UK to Mumbai, 10 years in jails: Kobad Ghandy says it all in ‘Fractured Freedom’

Ghandy is infamous for being an alleged Politburo member of banned ultra Left outfit, CPI (Maoist)

Kobad Ghandy
Kobad Ghandy was arrested in September 2009 and was released on bail in October 2019 | File Photo: PTI

From a life of lavishness to his shift to the ultra Left, Kobad Ghandy’s life is a silver screen material of sorts. Son of a senior pharma executive and the scion of a well-off Parsi family, Ghandy graduated from top institutions such as the Doon School and St. Xavier’s College Mumbai before travelling to London to pursue Chartered Accountancy.

But that’s not what he’s known for.

He is rather infamous for being an alleged Politburo member of the banned CPI(Maoist). He gave up his London life to come back to India and join the ultra Left movement in 1970s. Accused of plotting terror attacks, Ghandy was finally arrested in September 2009. He was released on bail in October 2019, after he spent a decade in jails across the country.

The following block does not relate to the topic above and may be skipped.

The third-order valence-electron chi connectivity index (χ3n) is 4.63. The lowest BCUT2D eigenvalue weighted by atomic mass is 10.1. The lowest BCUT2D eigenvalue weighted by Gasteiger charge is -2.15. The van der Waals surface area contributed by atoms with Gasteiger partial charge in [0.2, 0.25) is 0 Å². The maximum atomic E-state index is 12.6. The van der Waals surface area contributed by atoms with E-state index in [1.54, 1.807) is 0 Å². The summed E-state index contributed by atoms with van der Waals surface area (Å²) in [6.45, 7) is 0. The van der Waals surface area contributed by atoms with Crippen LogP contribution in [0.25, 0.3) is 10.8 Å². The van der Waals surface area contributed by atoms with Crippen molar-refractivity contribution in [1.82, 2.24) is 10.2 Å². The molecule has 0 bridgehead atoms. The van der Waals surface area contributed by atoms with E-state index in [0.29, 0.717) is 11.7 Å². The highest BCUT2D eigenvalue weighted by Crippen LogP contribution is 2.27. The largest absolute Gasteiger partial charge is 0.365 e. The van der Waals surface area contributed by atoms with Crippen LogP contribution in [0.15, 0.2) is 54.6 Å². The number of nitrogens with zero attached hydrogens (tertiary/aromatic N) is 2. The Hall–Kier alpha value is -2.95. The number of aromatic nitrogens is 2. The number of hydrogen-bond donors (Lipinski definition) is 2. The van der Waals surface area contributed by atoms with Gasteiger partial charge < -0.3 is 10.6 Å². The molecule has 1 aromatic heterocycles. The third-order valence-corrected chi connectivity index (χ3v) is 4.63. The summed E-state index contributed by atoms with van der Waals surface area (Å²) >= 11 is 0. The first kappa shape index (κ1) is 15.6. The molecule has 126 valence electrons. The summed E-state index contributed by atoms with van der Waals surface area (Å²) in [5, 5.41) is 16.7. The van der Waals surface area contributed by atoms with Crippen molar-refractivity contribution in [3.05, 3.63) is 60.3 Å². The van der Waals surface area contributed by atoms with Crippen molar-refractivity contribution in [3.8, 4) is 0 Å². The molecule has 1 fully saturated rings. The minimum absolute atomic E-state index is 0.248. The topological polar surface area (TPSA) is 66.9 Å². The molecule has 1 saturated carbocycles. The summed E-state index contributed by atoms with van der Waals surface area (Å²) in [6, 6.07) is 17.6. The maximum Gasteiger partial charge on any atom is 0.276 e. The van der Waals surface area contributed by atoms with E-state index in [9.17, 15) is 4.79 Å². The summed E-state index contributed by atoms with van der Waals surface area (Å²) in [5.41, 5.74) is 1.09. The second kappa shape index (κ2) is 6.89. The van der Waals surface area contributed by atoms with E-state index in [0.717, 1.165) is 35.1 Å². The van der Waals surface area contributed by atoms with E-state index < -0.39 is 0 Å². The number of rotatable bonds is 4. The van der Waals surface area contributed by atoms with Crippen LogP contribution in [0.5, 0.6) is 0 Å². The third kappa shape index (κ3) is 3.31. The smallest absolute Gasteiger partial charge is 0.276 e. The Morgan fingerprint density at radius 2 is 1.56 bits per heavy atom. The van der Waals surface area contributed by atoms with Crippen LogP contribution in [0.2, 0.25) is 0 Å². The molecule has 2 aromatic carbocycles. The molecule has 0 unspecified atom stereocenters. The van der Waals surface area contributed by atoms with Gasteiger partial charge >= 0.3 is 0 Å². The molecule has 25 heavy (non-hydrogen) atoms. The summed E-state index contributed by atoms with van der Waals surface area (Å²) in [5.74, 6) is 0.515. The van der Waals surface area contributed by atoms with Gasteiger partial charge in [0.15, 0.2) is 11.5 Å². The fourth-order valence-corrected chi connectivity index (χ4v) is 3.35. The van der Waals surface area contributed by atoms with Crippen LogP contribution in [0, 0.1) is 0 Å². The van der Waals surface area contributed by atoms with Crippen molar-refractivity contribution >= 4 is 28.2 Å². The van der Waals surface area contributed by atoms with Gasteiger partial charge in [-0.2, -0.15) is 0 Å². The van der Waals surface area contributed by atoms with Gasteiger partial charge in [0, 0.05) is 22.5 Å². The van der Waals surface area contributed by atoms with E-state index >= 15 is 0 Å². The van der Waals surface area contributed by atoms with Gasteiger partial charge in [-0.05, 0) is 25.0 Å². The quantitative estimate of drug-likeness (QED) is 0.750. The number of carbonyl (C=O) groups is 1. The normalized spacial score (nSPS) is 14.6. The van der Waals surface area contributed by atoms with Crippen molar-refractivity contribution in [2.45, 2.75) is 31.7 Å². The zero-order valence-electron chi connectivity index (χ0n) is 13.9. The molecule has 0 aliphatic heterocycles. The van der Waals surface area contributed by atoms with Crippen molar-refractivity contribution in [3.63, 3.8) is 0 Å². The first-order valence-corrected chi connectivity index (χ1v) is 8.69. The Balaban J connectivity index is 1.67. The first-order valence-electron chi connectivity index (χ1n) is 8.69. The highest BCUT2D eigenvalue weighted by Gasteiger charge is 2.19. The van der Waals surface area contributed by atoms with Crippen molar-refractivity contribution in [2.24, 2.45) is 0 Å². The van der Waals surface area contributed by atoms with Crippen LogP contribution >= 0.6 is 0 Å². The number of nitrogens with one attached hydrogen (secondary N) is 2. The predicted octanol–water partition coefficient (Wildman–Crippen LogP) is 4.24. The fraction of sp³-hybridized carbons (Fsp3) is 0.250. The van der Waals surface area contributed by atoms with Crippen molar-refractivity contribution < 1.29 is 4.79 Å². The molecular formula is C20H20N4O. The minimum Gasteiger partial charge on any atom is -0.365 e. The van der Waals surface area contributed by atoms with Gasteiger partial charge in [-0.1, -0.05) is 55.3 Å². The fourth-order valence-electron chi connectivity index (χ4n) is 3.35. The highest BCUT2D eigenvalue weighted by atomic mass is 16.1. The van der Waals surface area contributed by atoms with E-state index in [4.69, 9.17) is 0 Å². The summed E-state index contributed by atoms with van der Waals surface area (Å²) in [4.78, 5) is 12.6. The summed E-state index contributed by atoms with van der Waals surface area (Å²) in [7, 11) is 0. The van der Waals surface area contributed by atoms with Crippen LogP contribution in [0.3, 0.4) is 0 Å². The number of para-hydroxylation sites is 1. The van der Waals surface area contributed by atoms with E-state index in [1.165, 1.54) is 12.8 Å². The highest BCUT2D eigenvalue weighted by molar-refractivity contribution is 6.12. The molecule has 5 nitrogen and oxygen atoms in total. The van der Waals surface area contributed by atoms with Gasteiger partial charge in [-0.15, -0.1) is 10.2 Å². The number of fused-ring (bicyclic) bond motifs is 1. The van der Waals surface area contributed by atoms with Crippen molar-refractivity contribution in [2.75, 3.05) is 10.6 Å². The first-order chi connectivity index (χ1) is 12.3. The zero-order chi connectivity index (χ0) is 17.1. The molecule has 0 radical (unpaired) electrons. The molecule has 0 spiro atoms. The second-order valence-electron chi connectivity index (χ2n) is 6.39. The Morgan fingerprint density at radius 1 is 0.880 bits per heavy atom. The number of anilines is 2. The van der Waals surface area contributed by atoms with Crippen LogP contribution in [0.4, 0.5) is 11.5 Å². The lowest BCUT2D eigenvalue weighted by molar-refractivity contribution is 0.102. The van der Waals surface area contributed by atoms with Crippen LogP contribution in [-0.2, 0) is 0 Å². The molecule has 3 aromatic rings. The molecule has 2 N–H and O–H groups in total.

Back to current times, in March 2021, Ghandy is again in the news due to his just-released memoir, Fractured Freedom: A Prison Memoir, which tracks his journey from his privileged upbringing to his life of incarceration, talking about his London life, the activism of his wife Anuradha, and his introduction to radical politics.


Ghandy, who still has 10 cases pending against him, had recently told The Indian Express that the idea of his memoir was to give a background to the setback that Communism has suffered in the country and across the world. He said that for any future project for “radical change”, it introduces the concepts of “happiness, freedom, and value systems” as key.

The 74-year-old now lives with his younger sister Mahrouk’s family in Mumbai, according to the report.

He was inspired by RP Dutt (former general secretary of British Communist Party)’s book India Today whose account of the country’s freedom struggle history was “confirmed by Marxist orientation”, and which made him join a Maoist circle in London itself. He returned to India in 1972 and started organising slum dwellers and factory workers, with his wife.

His decade away in jail gave him time to introspect where the movement went wrong. He also rued that the Left doesn’t fully subscribe to the idea of class struggle being inclusive of castes. He said the Left needs to find out where the movement went wrong so that they can do a better job in the future.